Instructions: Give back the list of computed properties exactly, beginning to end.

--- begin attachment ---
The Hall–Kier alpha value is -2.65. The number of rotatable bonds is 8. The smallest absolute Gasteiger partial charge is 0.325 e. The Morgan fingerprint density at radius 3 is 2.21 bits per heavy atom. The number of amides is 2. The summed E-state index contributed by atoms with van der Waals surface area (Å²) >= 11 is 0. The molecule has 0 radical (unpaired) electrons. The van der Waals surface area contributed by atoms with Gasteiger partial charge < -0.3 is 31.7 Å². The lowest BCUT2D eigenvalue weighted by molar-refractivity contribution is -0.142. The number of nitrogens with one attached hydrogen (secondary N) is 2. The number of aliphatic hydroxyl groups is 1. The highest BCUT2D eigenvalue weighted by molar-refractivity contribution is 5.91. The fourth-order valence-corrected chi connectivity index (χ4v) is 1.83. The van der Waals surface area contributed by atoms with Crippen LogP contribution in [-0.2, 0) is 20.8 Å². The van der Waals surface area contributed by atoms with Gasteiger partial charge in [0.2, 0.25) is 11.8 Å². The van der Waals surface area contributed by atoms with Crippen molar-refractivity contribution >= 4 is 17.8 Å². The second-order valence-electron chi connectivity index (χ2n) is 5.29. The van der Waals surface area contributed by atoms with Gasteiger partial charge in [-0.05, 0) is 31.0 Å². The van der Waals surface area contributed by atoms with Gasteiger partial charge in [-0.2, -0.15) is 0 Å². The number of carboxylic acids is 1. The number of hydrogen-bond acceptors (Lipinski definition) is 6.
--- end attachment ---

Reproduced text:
The Hall–Kier alpha value is -2.65. The number of rotatable bonds is 8. The smallest absolute Gasteiger partial charge is 0.325 e. The Morgan fingerprint density at radius 3 is 2.21 bits per heavy atom. The number of amides is 2. The summed E-state index contributed by atoms with van der Waals surface area (Å²) >= 11 is 0. The molecule has 0 radical (unpaired) electrons. The van der Waals surface area contributed by atoms with Gasteiger partial charge < -0.3 is 31.7 Å². The lowest BCUT2D eigenvalue weighted by molar-refractivity contribution is -0.142. The number of nitrogens with one attached hydrogen (secondary N) is 2. The number of aliphatic hydroxyl groups is 1. The highest BCUT2D eigenvalue weighted by molar-refractivity contribution is 5.91. The fourth-order valence-corrected chi connectivity index (χ4v) is 1.83. The van der Waals surface area contributed by atoms with Crippen LogP contribution in [-0.2, 0) is 20.8 Å². The van der Waals surface area contributed by atoms with Gasteiger partial charge in [0.2, 0.25) is 11.8 Å². The van der Waals surface area contributed by atoms with Crippen molar-refractivity contribution >= 4 is 17.8 Å². The second-order valence-electron chi connectivity index (χ2n) is 5.29. The van der Waals surface area contributed by atoms with Gasteiger partial charge in [-0.05, 0) is 31.0 Å². The van der Waals surface area contributed by atoms with Gasteiger partial charge in [-0.2, -0.15) is 0 Å². The number of carboxylic acids is 1. The number of hydrogen-bond acceptors (Lipinski definition) is 6.